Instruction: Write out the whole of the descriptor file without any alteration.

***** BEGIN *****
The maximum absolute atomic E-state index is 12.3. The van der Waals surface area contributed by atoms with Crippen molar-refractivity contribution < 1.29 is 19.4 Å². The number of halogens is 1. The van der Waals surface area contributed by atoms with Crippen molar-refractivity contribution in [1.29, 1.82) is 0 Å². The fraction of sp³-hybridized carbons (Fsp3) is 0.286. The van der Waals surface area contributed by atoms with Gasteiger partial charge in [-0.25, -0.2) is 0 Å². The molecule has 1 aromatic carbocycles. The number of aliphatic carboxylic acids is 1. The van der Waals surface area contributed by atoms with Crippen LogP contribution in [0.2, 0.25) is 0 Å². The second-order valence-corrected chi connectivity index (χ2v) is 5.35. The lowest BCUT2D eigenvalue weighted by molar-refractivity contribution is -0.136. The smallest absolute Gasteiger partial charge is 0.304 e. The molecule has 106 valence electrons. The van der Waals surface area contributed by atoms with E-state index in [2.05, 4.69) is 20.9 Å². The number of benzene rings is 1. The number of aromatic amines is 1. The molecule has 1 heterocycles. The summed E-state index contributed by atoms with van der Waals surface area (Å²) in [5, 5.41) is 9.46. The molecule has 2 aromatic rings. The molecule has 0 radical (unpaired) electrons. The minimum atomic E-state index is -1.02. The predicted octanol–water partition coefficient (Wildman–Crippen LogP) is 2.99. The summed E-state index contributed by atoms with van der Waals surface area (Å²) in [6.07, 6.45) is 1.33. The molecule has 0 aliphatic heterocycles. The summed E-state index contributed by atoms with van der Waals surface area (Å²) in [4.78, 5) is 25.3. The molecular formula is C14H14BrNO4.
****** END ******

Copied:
The maximum absolute atomic E-state index is 12.3. The van der Waals surface area contributed by atoms with Crippen molar-refractivity contribution < 1.29 is 19.4 Å². The number of halogens is 1. The van der Waals surface area contributed by atoms with Crippen molar-refractivity contribution in [1.29, 1.82) is 0 Å². The fraction of sp³-hybridized carbons (Fsp3) is 0.286. The van der Waals surface area contributed by atoms with Gasteiger partial charge in [-0.25, -0.2) is 0 Å². The molecule has 1 aromatic carbocycles. The number of aliphatic carboxylic acids is 1. The van der Waals surface area contributed by atoms with Crippen LogP contribution in [0.2, 0.25) is 0 Å². The second-order valence-corrected chi connectivity index (χ2v) is 5.35. The lowest BCUT2D eigenvalue weighted by molar-refractivity contribution is -0.136. The smallest absolute Gasteiger partial charge is 0.304 e. The molecule has 106 valence electrons. The van der Waals surface area contributed by atoms with E-state index in [2.05, 4.69) is 20.9 Å². The number of benzene rings is 1. The number of aromatic amines is 1. The molecule has 1 heterocycles. The summed E-state index contributed by atoms with van der Waals surface area (Å²) in [5, 5.41) is 9.46. The molecule has 2 aromatic rings. The molecule has 0 radical (unpaired) electrons. The minimum atomic E-state index is -1.02. The predicted octanol–water partition coefficient (Wildman–Crippen LogP) is 2.99. The summed E-state index contributed by atoms with van der Waals surface area (Å²) in [6.07, 6.45) is 1.33. The molecule has 0 aliphatic heterocycles. The summed E-state index contributed by atoms with van der Waals surface area (Å²) in [4.78, 5) is 25.3. The molecular formula is C14H14BrNO4.